Review: Cannabis-infused drama ‘Woodshock’ mired in moody death spiral

Kirsten Dunst in the film "Woodshock."

A woman’s grief and her access to psychotropics are the supposed catalysts in the pseudo-Bergmanesque “Woodshock.” Sibling directors Kate and Laura Mulleavy’s Rodarte brand made them overnight couture stars; with their filmmaking debut, lightning has not struck twice.

Kirsten Dunst, who has played despondent dreamers to far greater effect in “The Virgin Suicides” and “Melancholia,” is the vessel, if not quite the anchor, for the directors’ broody noodling. As the increasingly withdrawn and deranged Theresa, struggling to get over the death of her mother, she appears in every scene of the determinedly downbeat Humboldt County story. Along with the well-established shorthand of mirror gazing to signal intense introspection, Theresa engages in ponderous silences, experiences bloody visions and sometimes levitates amid the California redwoods.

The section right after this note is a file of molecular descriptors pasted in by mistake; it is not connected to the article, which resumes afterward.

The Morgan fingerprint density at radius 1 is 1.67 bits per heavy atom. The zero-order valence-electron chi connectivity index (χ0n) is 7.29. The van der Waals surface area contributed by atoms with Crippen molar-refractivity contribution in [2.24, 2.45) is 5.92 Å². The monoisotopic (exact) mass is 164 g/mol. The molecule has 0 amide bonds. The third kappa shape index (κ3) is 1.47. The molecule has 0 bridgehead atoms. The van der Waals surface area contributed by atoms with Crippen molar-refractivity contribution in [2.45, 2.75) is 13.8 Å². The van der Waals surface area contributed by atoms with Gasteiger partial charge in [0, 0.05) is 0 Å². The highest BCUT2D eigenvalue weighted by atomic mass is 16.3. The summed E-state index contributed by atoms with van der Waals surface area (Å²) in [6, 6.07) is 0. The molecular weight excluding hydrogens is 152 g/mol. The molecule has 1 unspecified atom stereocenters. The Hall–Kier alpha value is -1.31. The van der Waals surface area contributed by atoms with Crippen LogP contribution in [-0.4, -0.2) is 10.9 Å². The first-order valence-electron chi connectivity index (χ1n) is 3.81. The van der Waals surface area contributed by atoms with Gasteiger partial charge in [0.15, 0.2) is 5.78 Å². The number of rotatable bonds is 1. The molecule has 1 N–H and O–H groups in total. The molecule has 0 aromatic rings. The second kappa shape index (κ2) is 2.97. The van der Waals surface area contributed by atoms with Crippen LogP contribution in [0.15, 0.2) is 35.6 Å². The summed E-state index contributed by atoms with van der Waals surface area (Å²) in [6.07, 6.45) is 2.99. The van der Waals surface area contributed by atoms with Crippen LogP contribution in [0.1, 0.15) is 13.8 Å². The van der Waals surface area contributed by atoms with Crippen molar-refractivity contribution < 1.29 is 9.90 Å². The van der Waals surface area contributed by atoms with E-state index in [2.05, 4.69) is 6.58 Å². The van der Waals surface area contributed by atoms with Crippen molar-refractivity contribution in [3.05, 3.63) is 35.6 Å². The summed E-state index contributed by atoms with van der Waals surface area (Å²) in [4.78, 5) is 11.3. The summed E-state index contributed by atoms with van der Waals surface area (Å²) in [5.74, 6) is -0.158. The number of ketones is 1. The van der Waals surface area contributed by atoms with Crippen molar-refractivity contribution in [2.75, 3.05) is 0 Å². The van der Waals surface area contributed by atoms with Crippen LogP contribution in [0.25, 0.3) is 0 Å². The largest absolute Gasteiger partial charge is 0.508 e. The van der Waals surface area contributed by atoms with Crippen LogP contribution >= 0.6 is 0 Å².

She’s a conflicted angel of death: Via cannabis buds spiked with a mysterious fluid, she and her marijuana dispensary boss, Keith (Pilou Asbaek), offer customers in dire need the chance to check out of their lives on a chemically amplified high. A dosage gone wrong intensifies the dark bond between Theresa and Keith and widens the yawning gulf of nada between her and her awful boyfriend (Joe Cole), whose job at a lumber mill — captured in the film’s least affected imagery — involves cutting down old-growth forest.

With its gauzily surreal touches, “Woodshock” reflects the Mulleavys’ romantic flair for texture and embellishment. But as Theresa’s guilt and self-medication mount, along with the film’s profoundly muddled ideas about assisted suicide, the curated trance grows mind-numbing. It’s a death trip with pretty lingerie.




Rating: R, for drug use, language and a scene of violence

Running time: 1 hour, 41 minutes

Playing: ArcLight Hollywood


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